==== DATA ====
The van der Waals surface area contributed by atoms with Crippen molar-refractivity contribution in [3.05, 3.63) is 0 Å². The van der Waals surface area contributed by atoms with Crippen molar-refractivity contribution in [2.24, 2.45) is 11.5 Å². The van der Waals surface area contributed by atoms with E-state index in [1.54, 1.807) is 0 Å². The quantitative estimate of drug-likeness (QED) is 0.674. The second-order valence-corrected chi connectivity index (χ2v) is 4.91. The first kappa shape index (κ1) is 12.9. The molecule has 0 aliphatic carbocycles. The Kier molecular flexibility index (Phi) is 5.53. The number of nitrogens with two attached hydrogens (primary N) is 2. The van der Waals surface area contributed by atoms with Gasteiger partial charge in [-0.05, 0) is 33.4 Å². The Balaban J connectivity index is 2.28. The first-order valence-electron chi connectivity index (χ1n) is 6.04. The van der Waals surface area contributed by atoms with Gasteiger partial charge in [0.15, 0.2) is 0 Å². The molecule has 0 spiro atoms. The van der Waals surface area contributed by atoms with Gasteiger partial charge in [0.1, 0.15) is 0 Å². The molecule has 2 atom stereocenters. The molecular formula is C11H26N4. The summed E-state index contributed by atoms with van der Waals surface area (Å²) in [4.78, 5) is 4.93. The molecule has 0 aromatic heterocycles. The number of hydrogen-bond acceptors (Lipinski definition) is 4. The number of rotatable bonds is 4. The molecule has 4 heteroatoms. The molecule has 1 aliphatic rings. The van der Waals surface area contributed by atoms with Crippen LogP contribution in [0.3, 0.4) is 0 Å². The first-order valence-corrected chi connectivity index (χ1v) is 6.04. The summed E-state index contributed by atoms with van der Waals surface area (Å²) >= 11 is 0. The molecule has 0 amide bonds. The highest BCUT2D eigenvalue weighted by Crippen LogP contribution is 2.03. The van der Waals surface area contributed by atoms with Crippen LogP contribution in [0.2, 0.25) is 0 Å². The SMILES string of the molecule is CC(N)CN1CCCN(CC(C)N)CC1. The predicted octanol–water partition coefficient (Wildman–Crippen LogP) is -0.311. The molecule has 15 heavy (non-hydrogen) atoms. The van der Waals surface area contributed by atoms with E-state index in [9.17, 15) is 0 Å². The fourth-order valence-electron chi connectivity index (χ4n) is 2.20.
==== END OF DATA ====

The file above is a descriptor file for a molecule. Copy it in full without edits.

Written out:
The van der Waals surface area contributed by atoms with Crippen molar-refractivity contribution in [3.05, 3.63) is 0 Å². The van der Waals surface area contributed by atoms with Crippen molar-refractivity contribution in [2.24, 2.45) is 11.5 Å². The van der Waals surface area contributed by atoms with E-state index in [1.54, 1.807) is 0 Å². The quantitative estimate of drug-likeness (QED) is 0.674. The second-order valence-corrected chi connectivity index (χ2v) is 4.91. The first kappa shape index (κ1) is 12.9. The molecule has 0 aliphatic carbocycles. The Kier molecular flexibility index (Phi) is 5.53. The number of nitrogens with two attached hydrogens (primary N) is 2. The van der Waals surface area contributed by atoms with Gasteiger partial charge in [-0.05, 0) is 33.4 Å². The Balaban J connectivity index is 2.28. The first-order valence-electron chi connectivity index (χ1n) is 6.04. The van der Waals surface area contributed by atoms with Gasteiger partial charge in [0.15, 0.2) is 0 Å². The molecule has 0 spiro atoms. The van der Waals surface area contributed by atoms with Gasteiger partial charge in [0.1, 0.15) is 0 Å². The molecule has 2 atom stereocenters. The molecular formula is C11H26N4. The summed E-state index contributed by atoms with van der Waals surface area (Å²) in [4.78, 5) is 4.93. The molecule has 0 aromatic heterocycles. The number of hydrogen-bond acceptors (Lipinski definition) is 4. The number of rotatable bonds is 4. The molecule has 4 heteroatoms. The molecule has 1 aliphatic rings. The van der Waals surface area contributed by atoms with Crippen LogP contribution in [0.3, 0.4) is 0 Å². The first-order valence-corrected chi connectivity index (χ1v) is 6.04. The summed E-state index contributed by atoms with van der Waals surface area (Å²) >= 11 is 0. The molecule has 0 amide bonds. The highest BCUT2D eigenvalue weighted by Crippen LogP contribution is 2.03. The van der Waals surface area contributed by atoms with Crippen LogP contribution in [0.2, 0.25) is 0 Å². The SMILES string of the molecule is CC(N)CN1CCCN(CC(C)N)CC1. The predicted octanol–water partition coefficient (Wildman–Crippen LogP) is -0.311. The molecule has 15 heavy (non-hydrogen) atoms. The van der Waals surface area contributed by atoms with E-state index in [9.17, 15) is 0 Å². The fourth-order valence-electron chi connectivity index (χ4n) is 2.20.